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And the end of the fight is a tombstone white

With the name of the late deceased-
And the epitaph drear: “A fool lies here

Who tried to hustle the East."
KIPLING-Naulahka. Heading of Ch. V.

What was invented two thousand years ago was the spirit of Christianity. GERALD STANLEY LEE—Crowds. Bk. II.


But chiefly Thou, Whom soft-eyed Pity once led down from Heaven To bleed for man, to teach him how to live, And, oh! still harder lesson! how to die. BISHOP PORTEUS-Death. L. 316. (See also TICKNELL under EXAMPLE)

In those holy fields. Over whose acres walk'd those blessed feet Which, fourteen hundred years ago, were nail'd For our advantage on the bitter cross.

Henry IV. Pt. I. Act I. Sc. 1. L. 24.

3 And on his brest a bloodie crosse he bore, The deare remembrance of his dying Lord, For whose sweete sake that glorious badge he SPENSERFaerie Queene. Bk. I. Canto I.

St. 2.

Servant of God, well done, well hast thou fought The better fight.

MILTON-Paradise Lost. Bk. VI. L. 29.



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Thou hast conquered, O pale Galilean;

The world has grown gray from thy breath;
We have drunken from things Lethean,

And fed on the fullness of death.
SWINBURNE-Hymn to Proserpine.

(See also JULIAN)
And so the Word had breath, and wrought

With human hands the creed of creeds
In loveliness of perfect deeds,
More strong than all poetic thoughts;
Which he may read that binds the sheaf,

Or builds the house, or digs the grave,

And those wild eyes that watch the waves In roarings round the coral reef.


6 His love at once and dread instruct our thought; As man He suffer'd and as God He taught. EDMUND WALLER— Of Divine Love. Canto

III. L. 41.

Tolle crucem, qui vis auferre coronam.

Take up the cross if thou the crown would'st gain. ŠT. PAULINUS, Bishop of Nola.

(See also QUARLES under Bliss)


Yet still a sad, good Christian at the heart.

POPE--Moral Essay. Ep. II. L. 68.


You are Christians of the best edition, all picked and culled.

RABELAIS-Works. Bk. IV. Ch. L.


Plant neighborhood and Christian-like accord In their sweet bosoms.

Henry V. Act V. Sc. 2. L. 381.

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O father Abram, what these Christians are,
Whose own hard dealings teaches them suspect
The thoughts of others.
Merchant of Venice. Act I. Sc. 3. L. 162.

Christians have burnt each other, quite per

suaded. That all the Apostles would have done as they

did. BYRON--Don Juan. Canto I. St. 83.

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His Christianity was muscular.


My daughter! O, my ducats! O, my daughter! Fled with a Christian! O my Christian ducats.

Merchant of Venice. Act II. Sc. 8. L. 15.


A Christian is God Almighty's gentleman.

J. C. AND A. W. HARE—Guesses at Truth.


If thou keep promise, I shall end this strife,
Become a Christian and thy loving wife.

Merchant of Venice. Act II. Sc. 3. L. 20.


Look in, and see Christ's chosen saint

In triumph wear his Christ-like chain; No fear lest he should swerve or faint;

“His life is Christ, his death is gain.” KEBLE-Christian Year. St. Luke. The Evan

gelist. Now it is not good for the Christian's health

To hustle the Aryan brown, For the Christian riles and the Aryan smiles, and

it weareth the Christian down.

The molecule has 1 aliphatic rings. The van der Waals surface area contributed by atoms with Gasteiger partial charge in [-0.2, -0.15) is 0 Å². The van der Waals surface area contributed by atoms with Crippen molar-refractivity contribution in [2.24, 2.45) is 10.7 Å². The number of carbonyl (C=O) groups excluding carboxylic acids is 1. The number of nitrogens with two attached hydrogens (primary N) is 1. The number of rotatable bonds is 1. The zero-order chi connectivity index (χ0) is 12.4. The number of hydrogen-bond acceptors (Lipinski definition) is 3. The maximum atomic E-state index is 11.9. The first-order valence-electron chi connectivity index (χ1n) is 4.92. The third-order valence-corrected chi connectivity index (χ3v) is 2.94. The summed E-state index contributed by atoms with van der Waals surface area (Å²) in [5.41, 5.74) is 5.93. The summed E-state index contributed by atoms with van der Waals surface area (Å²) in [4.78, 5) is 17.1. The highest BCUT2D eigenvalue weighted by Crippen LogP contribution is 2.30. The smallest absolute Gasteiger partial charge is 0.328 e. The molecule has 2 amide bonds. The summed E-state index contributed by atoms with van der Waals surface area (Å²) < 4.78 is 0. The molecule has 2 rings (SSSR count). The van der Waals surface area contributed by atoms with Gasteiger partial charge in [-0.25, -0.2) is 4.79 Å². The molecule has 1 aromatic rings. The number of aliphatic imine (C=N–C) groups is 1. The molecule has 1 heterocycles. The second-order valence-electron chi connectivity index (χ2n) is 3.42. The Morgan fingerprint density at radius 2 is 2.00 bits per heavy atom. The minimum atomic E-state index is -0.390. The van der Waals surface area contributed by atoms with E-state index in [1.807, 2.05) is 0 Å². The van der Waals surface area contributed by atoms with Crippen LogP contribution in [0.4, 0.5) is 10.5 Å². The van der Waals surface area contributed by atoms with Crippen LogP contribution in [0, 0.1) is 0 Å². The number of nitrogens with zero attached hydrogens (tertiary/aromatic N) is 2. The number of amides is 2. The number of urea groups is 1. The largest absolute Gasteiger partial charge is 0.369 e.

This making of Christians will raise the price of hogs: if we grow all to be pork-eaters, we shall not shortly have a rasher on the coals for money.

Merchant of Venice. Act III. Sc. 5. L. 24.


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Peace brooded o'er the hushed domain; Apollo, Pallas, Jove and Mars,

Held undisturbed their ancient reign,
In the solemn midnight,

Centuries ago.
ALFRED DOMETT—Christmas Hymn.



A virtuous and a Christian-like conclusion,
To pray for them that have done scathe to us.
Richard III. Act I. Sc. 3. L. 316.

Methinks sometimes I have no more wit than a Christian or an ordinary man has.

Twelfth Night. Act I. Sc. 3. L. 88.

I thank the goodness and the grace
Which on my birth have smiled,
And made me, in these Christian days
A happy Christian child.
JANE TAYLORChild's Hymn of Praise.

(See also WATTS) Vide, inquiunt ut

invicem se diligant. See how these Christians love one another. TERTULLIAN Apologeticus. Ch. XXIX.

Claimed also for JULIAN THE APOSTATE.

How bless'd, how envied, were our life,
Could we but scape the poulterer's knife!

curs'd man, on Turkeys preys,
And Christmas shortens all our days:
Sometimes with oysters we combine,
Sometimes assist the savory chine;
From the low peasant to the lord,
The Turkey smokes on every board.

Gay-Fables. Pt. I. Fable 39.



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What babe new born is this that in a manger

cries? Near on her lowly bed his happy mother lies. Oh, see the air is shaken with white and heavenly

wingsThis is the Lord of all the earth, this is the

King of Kings. R. W. GILDER—A Christmas Hymn. St. 4.

17 As I sat on a sunny.

bank On Christmas day in the morning I spied three ships come sailing in. WASHINGTON IRVING—Sketch book. The Sun

ny Bank. From an old Worcestershire Song. High noon behind the tamarisks, the sun is hot

above us As at home the Christmas Day is breaking wan, They will drink our healths at dinner, those who

tell us how they love us, And forget us till another year be gone!

KIPLING-Christmas in India.



Whatever makes men good Christians, makes them good citizens. DANIEL WEBSTER—Speech at Plymouth. Dec.

22, 1820. Vol. I. P. 44.




A Christian is the highest style of man.
YOUNG—Night Thoughts. Night IV. L. 788.

The mistletoe hung in the castle hall,
The holly branch shone on the old oak wall.

Thos. HAYNES BAYLYThe Mistletoe Bough. And the Baron's retainers were blithe and gay, And keeping their Christmas holiday.